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SwitchBot Curtain Rod 2 Review: A Convenient but Noisy Luxury

Rating: 8/10 ?
  • 1 - Absolute Hot Garbage
  • 2 - Sorta Lukewarm Garbage
  • 3 - Strongly Flawed Design
  • 4 - Some Pros, Lots Of Cons
  • 5 - Acceptably Imperfect
  • 6 - Good Enough to Buy On Sale
  • 7 - Great, But Not Best-In-Class
  • 8 - Fantastic, with Some Footnotes
  • 9 - Shut Up And Take My Money
  • 10 - Absolute Design Nirvana
Price: $97
SwitchBot Curtain Rod 2 smarrt curtain opener installed on a curtain rod.
Mark LoProto / Review Geek

SwitchBot simplifies an already effortless process with smart home automation that’s functional and easy to install. Opening and closing your curtains can be done with the press of a button, but the Curtain Rod 2’s noisy motor isn’t the first thing you want to hear in the morning.

If you’ve ever considered having to manually open and close your curtains a chore, the SwitchBot Curtain Rod 2 smart opener can fix that pain point. Having stayed in a hotel with automated curtains, I certainly see the appeal of opening and closing them from the comfort of a bed. However, there’s more to this automated device that amplifies convenience to a degree you probably aren’t even considering.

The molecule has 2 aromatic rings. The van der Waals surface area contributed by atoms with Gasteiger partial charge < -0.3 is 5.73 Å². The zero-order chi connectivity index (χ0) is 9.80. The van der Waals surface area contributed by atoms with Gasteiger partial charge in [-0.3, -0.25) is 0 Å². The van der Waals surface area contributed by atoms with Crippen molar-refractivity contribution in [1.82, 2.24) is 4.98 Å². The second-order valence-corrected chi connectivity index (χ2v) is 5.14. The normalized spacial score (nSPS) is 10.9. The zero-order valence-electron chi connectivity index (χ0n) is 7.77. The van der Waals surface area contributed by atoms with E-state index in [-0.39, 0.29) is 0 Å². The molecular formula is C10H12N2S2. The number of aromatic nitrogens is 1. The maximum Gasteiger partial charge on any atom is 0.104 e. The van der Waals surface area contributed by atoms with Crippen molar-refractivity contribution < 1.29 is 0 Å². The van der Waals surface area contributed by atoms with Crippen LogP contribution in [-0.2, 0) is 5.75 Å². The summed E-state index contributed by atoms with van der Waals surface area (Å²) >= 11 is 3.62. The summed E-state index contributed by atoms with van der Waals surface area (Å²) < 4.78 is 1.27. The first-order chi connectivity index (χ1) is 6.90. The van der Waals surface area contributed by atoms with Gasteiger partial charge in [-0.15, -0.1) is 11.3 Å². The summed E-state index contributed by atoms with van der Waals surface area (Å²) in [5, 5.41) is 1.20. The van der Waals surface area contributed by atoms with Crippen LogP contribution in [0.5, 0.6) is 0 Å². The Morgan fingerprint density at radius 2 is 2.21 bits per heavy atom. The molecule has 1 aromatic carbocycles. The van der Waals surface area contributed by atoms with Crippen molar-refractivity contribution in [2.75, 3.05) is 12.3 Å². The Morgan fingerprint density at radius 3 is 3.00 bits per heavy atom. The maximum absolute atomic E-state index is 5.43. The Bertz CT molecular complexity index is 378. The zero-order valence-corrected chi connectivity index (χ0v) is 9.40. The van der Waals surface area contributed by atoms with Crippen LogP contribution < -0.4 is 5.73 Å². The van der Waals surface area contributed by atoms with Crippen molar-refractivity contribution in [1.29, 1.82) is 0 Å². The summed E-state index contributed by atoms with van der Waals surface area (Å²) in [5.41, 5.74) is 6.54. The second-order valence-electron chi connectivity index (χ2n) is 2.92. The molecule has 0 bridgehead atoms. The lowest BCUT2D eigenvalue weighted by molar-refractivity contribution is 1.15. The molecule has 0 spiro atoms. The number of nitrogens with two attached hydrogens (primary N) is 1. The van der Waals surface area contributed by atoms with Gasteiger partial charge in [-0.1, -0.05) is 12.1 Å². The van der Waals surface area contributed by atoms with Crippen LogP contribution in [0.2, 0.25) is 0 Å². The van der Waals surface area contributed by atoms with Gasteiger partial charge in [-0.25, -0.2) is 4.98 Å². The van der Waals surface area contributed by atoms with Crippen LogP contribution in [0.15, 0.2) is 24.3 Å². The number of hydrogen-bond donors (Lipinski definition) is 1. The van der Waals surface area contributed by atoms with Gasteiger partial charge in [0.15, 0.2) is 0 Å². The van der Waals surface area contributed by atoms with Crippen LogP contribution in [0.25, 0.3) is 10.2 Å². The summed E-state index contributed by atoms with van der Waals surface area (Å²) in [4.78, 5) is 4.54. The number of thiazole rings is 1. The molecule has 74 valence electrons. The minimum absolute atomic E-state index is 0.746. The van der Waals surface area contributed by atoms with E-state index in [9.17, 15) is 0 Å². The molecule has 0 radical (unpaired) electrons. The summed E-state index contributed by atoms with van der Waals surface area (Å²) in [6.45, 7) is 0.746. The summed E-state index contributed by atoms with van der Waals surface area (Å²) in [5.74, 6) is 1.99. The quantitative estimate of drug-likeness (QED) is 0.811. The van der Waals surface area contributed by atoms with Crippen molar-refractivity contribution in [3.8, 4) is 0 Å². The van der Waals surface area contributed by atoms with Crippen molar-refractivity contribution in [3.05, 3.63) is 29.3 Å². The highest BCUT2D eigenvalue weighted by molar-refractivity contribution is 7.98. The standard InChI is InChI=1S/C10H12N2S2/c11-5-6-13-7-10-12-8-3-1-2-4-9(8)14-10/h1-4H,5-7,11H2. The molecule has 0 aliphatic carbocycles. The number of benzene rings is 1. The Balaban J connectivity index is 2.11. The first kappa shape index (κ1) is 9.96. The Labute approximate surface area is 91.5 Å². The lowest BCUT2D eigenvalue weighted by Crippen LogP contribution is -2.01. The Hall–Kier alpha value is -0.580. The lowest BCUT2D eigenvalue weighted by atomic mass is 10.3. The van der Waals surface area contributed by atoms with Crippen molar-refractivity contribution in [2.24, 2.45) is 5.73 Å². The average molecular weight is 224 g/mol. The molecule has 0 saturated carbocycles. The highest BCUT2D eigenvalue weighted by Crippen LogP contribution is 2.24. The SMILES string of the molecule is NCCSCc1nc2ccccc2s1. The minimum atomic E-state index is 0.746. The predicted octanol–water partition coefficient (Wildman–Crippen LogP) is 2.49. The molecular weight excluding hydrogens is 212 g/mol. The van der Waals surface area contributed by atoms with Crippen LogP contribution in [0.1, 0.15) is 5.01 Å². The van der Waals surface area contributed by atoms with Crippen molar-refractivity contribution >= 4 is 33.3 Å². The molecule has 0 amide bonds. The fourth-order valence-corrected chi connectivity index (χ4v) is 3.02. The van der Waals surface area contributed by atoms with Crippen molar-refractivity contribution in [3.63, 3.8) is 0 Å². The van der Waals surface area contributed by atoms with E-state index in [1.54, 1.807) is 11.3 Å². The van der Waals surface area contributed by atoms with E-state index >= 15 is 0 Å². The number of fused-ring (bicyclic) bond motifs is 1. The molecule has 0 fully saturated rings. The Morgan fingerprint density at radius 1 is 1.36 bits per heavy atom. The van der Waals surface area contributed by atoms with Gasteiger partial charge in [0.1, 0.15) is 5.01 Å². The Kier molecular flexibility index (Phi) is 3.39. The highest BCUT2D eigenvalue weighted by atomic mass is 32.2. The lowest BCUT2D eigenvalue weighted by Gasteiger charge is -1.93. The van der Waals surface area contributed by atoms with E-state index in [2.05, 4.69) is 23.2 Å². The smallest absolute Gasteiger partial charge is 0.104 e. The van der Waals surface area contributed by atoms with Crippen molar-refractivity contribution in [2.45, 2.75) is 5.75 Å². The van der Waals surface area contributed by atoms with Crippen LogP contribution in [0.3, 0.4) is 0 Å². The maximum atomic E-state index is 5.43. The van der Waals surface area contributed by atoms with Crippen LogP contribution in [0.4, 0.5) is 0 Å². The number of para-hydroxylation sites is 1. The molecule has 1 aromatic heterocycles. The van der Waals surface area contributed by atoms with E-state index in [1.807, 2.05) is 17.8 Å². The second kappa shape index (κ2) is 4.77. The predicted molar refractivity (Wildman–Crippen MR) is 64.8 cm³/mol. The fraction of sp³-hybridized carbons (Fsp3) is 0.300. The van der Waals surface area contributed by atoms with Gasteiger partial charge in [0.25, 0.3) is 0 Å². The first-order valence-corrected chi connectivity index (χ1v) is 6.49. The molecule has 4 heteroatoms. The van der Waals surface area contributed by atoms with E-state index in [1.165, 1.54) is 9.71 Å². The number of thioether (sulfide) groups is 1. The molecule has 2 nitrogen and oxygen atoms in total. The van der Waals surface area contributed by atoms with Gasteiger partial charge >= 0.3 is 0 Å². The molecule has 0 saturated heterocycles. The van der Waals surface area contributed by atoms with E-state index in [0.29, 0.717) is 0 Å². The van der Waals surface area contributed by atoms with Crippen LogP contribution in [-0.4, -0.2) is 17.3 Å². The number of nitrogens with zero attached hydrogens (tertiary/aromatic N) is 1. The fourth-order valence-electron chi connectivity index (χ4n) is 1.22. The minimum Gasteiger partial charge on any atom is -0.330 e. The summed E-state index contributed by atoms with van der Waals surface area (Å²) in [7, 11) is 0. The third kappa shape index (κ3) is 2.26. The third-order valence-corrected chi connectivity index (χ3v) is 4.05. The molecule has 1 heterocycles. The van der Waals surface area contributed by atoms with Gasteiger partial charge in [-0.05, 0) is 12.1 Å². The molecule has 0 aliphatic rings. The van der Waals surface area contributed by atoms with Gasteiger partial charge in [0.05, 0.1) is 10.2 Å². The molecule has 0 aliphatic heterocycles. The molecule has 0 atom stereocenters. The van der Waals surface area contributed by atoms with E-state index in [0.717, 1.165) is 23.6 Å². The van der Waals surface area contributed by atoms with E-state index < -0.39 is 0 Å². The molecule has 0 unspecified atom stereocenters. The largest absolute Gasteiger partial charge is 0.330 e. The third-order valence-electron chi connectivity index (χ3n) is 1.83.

After tinkering with every aspect of SwitchBot’s app and the many peripherals sent along with the smart curtain opener, I found myself getting a little too used to a luxury that may sound difficult to justify.

Here's What We Like

  • Multiple configurations for different rod styles